The state and economic involution: Russia through a China lens


The state and economic involution: Russia through a China lens, by Michael Burawoy. World Development, Volume 24, Issue 6, June 1996, Pages 1105–1117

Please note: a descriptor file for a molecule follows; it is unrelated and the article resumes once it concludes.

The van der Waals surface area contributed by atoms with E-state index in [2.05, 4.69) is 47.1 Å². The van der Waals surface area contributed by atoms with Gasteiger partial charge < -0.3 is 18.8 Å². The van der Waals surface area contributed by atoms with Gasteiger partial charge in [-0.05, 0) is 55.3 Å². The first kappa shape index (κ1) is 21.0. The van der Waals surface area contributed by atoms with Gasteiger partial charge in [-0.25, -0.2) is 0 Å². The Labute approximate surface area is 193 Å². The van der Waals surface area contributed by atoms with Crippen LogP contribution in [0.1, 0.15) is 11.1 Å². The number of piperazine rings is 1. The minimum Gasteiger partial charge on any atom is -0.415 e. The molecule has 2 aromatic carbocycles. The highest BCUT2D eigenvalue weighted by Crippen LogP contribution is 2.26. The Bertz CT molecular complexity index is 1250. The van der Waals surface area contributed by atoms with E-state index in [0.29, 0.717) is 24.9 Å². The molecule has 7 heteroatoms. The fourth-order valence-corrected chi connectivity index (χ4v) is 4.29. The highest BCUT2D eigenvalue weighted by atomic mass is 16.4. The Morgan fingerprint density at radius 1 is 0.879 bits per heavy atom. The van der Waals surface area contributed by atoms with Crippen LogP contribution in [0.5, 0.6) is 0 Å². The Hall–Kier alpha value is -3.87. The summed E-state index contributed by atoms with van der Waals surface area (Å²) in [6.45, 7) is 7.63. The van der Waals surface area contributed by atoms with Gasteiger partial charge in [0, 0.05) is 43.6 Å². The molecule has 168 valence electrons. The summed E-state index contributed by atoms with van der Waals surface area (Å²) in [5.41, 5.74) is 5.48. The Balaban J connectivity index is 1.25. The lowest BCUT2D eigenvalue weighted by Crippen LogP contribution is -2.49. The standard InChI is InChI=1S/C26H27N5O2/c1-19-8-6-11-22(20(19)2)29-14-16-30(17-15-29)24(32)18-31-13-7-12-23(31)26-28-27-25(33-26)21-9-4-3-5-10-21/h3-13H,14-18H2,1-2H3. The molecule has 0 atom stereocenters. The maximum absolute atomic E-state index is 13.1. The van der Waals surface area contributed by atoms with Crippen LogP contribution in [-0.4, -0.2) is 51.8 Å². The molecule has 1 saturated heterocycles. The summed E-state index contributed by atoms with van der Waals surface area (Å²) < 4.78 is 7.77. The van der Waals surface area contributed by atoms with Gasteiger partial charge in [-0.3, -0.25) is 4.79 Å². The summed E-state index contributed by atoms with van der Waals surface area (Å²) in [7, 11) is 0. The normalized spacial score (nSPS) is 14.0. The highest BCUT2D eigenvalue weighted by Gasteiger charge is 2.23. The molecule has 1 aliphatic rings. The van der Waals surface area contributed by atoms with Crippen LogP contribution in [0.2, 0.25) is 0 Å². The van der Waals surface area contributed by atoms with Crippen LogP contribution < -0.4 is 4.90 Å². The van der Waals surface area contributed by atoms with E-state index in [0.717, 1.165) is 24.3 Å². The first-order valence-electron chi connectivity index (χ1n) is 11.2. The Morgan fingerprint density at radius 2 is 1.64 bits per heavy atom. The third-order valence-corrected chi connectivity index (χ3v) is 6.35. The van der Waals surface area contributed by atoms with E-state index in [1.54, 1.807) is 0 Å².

Why has the Russian economy declined at the rate the Chinese economy has grown? In China the party-state has made possible the decentralization of property relations and the hardening of budget constraints whereas in Russia the disintegration of the party-state has led to privatization and soft budget constraints. Whereas the former combination entailed accumulation, the latter combination entailed “involution,” that is, an economy that eats away at its own foundations by funnelling resources from production to exchange. Russia’s involution has proceeded in a combined mode, that is, through a series of phases in which government policies try to rectify the unintended consequences of previous policies. Involution is also uneven as different industries adopt different strategies. Some rapidly exited from the old order and then disintegrated while others voiced their demands to the state and declined more slowly.

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